I was a cheerleader for my high school.
I had long curly hair and a hot boyfriend that, I quickly learned, if I lied about and hid the abuse, my friends would be jealous of our relationship.
This doesn’t mean a lot if you’ve never met me. The anorexia, bulimia and cutting wouldn’t shock anyone in a story about a perfectionist cheerleader. Even the six months I lived in an inpatient psych ward would probably only add to this cliché.
The stark juxtaposition only comes when you see me. I am a short, tattooed guy who can now (almost) portray the male cliché. I have ridden motorcycles and dirt bikes, been a professional cage fighter, and worked as a paramedic/firefighter.
I have lived both sides of the clichéd gendered spectrum.
I know the pain of trying to be the female in male dominated fields—being told I should go to nursing school instead of paramedic school, finishing at the top of my paramedic school class but the last to find a job because they weren’t sure if it was a “good fit.”
I know the fear and pain of rape and assault that was blamed on me for being “too flirty,” when I just thought I was being one of the guys.
And though I am not proud to admit—I also know what it’s like to laugh at girls and call them whores, hoping no one could see any female left in me.
I grew up in a happy enough home. My parents were still married and I was able to slide by unnoticed. Unnoticed was good when destruction was my goal.
I used every free chance of privacy to harm myself. By eight years old, I knew that if I made myself throw up enough, I could stay small and not have to grow breasts or menstruate. I learned to hate myself, but, during this time, I also learned to love to write. I would hide away and create worlds for myself where I could be anything. My parents loved me, but weren’t used to raising an introvert, so assumed they would notice if anything was wrong.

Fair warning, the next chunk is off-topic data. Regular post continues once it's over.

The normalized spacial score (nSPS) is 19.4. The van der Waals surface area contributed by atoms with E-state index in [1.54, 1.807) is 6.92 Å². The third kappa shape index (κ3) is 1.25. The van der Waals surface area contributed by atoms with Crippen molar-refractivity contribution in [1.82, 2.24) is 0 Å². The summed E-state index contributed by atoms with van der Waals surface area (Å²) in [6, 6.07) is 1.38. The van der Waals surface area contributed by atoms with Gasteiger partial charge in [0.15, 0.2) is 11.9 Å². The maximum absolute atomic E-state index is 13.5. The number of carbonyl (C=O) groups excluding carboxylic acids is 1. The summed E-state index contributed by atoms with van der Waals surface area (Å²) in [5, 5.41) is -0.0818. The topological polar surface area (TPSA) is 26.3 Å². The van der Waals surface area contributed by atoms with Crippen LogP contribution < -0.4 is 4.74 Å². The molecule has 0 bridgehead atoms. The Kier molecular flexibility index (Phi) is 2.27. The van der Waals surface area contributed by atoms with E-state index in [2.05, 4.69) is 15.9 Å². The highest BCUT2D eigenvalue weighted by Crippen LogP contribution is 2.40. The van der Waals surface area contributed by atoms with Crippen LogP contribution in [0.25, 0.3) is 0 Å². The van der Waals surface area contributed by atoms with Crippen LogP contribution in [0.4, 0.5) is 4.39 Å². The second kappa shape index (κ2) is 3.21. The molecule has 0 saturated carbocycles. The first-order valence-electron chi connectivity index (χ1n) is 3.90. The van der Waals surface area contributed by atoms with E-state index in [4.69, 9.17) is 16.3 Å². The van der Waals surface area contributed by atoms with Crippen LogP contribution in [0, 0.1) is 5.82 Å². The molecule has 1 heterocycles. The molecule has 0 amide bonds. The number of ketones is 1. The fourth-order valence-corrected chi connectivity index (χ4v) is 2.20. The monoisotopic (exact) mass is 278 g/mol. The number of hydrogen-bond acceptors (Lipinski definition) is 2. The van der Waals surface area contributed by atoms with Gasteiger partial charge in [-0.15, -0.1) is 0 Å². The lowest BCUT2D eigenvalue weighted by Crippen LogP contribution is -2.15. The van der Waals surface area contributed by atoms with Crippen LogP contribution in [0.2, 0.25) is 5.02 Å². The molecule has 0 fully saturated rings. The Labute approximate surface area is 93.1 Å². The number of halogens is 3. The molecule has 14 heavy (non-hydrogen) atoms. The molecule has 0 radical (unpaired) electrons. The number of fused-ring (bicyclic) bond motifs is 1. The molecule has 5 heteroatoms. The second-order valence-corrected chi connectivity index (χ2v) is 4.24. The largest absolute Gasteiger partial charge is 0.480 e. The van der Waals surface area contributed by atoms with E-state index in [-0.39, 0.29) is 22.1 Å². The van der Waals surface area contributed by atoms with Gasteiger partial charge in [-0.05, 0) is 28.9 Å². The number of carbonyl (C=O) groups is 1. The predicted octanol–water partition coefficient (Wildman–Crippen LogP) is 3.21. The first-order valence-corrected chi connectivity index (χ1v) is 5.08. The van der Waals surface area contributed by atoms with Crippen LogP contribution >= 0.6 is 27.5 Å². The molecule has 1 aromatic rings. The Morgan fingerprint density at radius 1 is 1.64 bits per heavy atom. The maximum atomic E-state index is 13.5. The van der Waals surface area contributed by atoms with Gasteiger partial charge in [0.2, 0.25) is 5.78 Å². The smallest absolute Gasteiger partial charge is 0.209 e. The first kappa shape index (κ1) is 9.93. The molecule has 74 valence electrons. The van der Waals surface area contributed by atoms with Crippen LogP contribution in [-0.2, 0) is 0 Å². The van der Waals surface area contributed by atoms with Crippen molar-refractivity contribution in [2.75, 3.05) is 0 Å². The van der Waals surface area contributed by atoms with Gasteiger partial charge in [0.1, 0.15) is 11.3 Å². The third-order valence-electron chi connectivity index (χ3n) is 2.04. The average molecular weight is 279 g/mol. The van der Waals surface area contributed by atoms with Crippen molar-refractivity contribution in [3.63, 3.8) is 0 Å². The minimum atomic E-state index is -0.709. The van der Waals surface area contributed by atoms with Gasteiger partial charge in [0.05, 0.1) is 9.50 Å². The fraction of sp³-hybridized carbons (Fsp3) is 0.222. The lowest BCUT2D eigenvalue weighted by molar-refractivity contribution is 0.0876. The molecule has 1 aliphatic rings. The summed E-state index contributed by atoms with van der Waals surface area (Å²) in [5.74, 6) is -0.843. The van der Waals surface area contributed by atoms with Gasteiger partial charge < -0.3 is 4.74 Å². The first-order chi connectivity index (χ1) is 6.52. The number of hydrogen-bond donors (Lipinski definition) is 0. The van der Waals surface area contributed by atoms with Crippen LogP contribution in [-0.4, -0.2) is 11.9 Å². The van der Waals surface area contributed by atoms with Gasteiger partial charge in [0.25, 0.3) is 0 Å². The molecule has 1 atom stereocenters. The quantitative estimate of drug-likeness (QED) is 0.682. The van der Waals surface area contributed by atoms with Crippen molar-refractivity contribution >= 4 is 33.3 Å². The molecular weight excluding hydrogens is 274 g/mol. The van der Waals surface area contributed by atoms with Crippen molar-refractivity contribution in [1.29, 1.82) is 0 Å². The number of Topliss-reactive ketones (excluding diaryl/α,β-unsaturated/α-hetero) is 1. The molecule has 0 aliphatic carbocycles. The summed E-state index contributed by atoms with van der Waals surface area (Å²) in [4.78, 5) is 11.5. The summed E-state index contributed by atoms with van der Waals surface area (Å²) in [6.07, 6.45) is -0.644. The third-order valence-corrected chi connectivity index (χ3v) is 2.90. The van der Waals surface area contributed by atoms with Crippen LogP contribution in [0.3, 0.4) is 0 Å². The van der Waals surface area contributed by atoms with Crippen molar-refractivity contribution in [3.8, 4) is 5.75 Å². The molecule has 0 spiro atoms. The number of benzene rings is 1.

I was 18 when they noticed.
A family member commented on my small frame and forced me on a scale one Christmas. The line stopped on the 79 pound mark and my parents became defensive. They didn’t want to admit they never saw past my smiling mask.
I ended up in the hospital that week. It was there that I decided to tell my extremely religious parents that I was a lesbian. I knew how terrified I was of the word transgender, so I didn’t even think to say that. I decided lesbian was a good middle ground. At least, I thought, if they tried to kill me, I was already in the hospital.
It was through gaining this middle ground of at least being in the LGBT community (albeit, as the wrong letter) that I found my desire for strength. I wanted to be as masculine as I could, even if I had to be stuck in a female body. I started mixed martial arts and quickly progressed to a professional level. I got into paramedic school and the fire academy, and, eventually, was able to find a job.
However, even after all of that outward success, I wasn’t happy. I was looking at all of the answers but avoiding the question. I was afraid of the question.
Being transgender was and is terrifying.
It is like being one of those pieces of glass that is a mirror to the half being watched, but a window to the others. I’m invisible to most, but on display to everyone in my life. I had to go from being a private person, to having my entire transition front and center—every embarrassing aspect embraced, celebrated or ignored.